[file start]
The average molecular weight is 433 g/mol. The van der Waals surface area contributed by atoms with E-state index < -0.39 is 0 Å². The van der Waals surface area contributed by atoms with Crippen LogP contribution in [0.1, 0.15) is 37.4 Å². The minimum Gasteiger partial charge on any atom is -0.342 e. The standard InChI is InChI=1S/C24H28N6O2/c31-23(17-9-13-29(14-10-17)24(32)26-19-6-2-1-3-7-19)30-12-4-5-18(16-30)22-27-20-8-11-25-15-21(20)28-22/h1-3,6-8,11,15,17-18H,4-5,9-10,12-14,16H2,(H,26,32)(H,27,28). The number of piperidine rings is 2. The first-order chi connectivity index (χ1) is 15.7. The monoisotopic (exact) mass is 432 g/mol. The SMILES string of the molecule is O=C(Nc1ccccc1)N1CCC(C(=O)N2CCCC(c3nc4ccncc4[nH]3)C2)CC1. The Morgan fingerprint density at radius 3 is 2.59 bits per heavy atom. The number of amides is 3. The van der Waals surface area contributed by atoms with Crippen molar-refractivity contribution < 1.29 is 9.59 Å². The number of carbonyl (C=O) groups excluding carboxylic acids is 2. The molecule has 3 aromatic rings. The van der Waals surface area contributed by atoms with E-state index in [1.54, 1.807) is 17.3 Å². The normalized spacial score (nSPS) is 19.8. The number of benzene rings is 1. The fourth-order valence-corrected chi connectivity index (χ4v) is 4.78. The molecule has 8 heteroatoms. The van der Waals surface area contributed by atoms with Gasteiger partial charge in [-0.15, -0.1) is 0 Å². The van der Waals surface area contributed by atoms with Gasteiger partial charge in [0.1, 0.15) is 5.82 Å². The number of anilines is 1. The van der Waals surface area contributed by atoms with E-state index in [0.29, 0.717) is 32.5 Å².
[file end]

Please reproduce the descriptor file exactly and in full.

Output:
The average molecular weight is 433 g/mol. The van der Waals surface area contributed by atoms with E-state index < -0.39 is 0 Å². The van der Waals surface area contributed by atoms with Crippen LogP contribution in [0.1, 0.15) is 37.4 Å². The minimum Gasteiger partial charge on any atom is -0.342 e. The standard InChI is InChI=1S/C24H28N6O2/c31-23(17-9-13-29(14-10-17)24(32)26-19-6-2-1-3-7-19)30-12-4-5-18(16-30)22-27-20-8-11-25-15-21(20)28-22/h1-3,6-8,11,15,17-18H,4-5,9-10,12-14,16H2,(H,26,32)(H,27,28). The number of piperidine rings is 2. The first-order chi connectivity index (χ1) is 15.7. The monoisotopic (exact) mass is 432 g/mol. The SMILES string of the molecule is O=C(Nc1ccccc1)N1CCC(C(=O)N2CCCC(c3nc4ccncc4[nH]3)C2)CC1. The Morgan fingerprint density at radius 3 is 2.59 bits per heavy atom. The number of amides is 3. The van der Waals surface area contributed by atoms with Crippen molar-refractivity contribution < 1.29 is 9.59 Å². The number of carbonyl (C=O) groups excluding carboxylic acids is 2. The molecule has 3 aromatic rings. The van der Waals surface area contributed by atoms with E-state index in [1.54, 1.807) is 17.3 Å². The normalized spacial score (nSPS) is 19.8. The number of benzene rings is 1. The fourth-order valence-corrected chi connectivity index (χ4v) is 4.78. The molecule has 8 heteroatoms. The van der Waals surface area contributed by atoms with Gasteiger partial charge in [-0.15, -0.1) is 0 Å². The van der Waals surface area contributed by atoms with Gasteiger partial charge in [0.1, 0.15) is 5.82 Å². The number of anilines is 1. The van der Waals surface area contributed by atoms with E-state index in [0.29, 0.717) is 32.5 Å².